Their enemies began to “put tasks upon them, and put taskmasters over them.”14 Although they were threatened with death for praying,15 Alma and his people “did pour out their hearts to [God]; and he did know the thoughts of their hearts.”16 Because of their goodness and their obedience to their baptismal covenants,17 they were delivered in stages. The Lord said to them:
“I will … ease the burdens (not take them away right away) which are put upon your shoulders, that … you cannot feel them upon your backs, even while you are in bondage; and this will I do that ye may stand as witnesses for me hereafter, and that ye may know of a surety that I, the Lord God, do visit my people in their afflictions.
“And now it came to pass that the burdens which were laid upon Alma and his brethren were made light; yea, the Lord did strengthen them that they could bear up their burdens with ease, and they did submit cheerfully and with patience to all the will of the Lord.
“And it came to pass that so great was their faith and their patience that the voice of the Lord came unto them again, saying: Be of good comfort, for on the morrow I will deliver you out of bondage.”18
Mercifully, the Son of God offers us deliverance from the bondage of our sins, which are among the heaviest of all the burdens we bear. During His Atonement He suffered “according to the flesh that he might take upon him the sins of his people, that he might blot out their transgressions according to the power of his deliverance.”19 Christ “suffered these things for all, that they might not suffer if they would repent.”20 When we repent and keep the commandments, forgiveness and relief from our burdened conscience come with the help that only the Savior offers, for “surely, whosoever repenteth shall find mercy.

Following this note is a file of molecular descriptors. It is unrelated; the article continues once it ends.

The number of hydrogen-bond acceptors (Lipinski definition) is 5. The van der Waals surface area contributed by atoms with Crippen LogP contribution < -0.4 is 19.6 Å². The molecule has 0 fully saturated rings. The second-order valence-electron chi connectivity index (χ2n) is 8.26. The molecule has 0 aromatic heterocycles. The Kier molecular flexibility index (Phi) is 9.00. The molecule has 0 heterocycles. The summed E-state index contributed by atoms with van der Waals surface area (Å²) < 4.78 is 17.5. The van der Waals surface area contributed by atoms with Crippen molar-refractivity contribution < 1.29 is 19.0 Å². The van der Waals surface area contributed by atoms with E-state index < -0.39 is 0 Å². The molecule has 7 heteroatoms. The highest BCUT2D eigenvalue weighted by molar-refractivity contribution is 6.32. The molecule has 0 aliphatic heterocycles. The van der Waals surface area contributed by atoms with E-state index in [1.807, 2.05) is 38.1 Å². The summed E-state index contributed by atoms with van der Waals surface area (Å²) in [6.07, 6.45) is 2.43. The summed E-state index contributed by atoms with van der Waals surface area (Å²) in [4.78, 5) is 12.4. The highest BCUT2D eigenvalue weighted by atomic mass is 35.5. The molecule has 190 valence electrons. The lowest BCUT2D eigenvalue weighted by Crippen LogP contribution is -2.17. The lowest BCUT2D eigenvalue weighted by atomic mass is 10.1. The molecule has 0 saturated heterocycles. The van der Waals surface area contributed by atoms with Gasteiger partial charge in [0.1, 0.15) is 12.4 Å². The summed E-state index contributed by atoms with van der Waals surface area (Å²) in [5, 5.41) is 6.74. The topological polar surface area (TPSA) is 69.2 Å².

This is amazing stuff!
Becky and I talked a little more tonight about how things have been going. I talked with her about wanting to “go on vacation” when we went to Wisconsin, that I felt I didn’t want to have to worry about things.
The opposite became true, however. Because of my “spiritual vacation” (aka – doing my own will instead of God’s will), I’ve had to “worry about things” even more and put myself in even more bondage because of my decisions.
I read a quote to Becky from Step 3 about submitting my will to God:
“Perhaps the greatest discovery of my life, without question the greatest commitment, came when finally I had the confidence in God that I would loan or yield my agency to him — without compulsion or pressure, without any duress, as a single individual alone, by myself, no counterfeiting, nothing expected other than the privilege. In a sense, speaking figuratively, to take one’s agency, that precious gift which the scriptures make plain is essential to life itself, and say, ‘I will do as you direct,’ is afterward to learn that in so doing you possess it all the more” (Elder Packer, Obedience, Brigham Young University Speeches of the Year [Dec. 7, 1971], 4).
The more I submit my will to God, the more free agency I’ll have and the happier I will be.
I believe this, now I just need to DO IT!
I feel really good about this study tonight.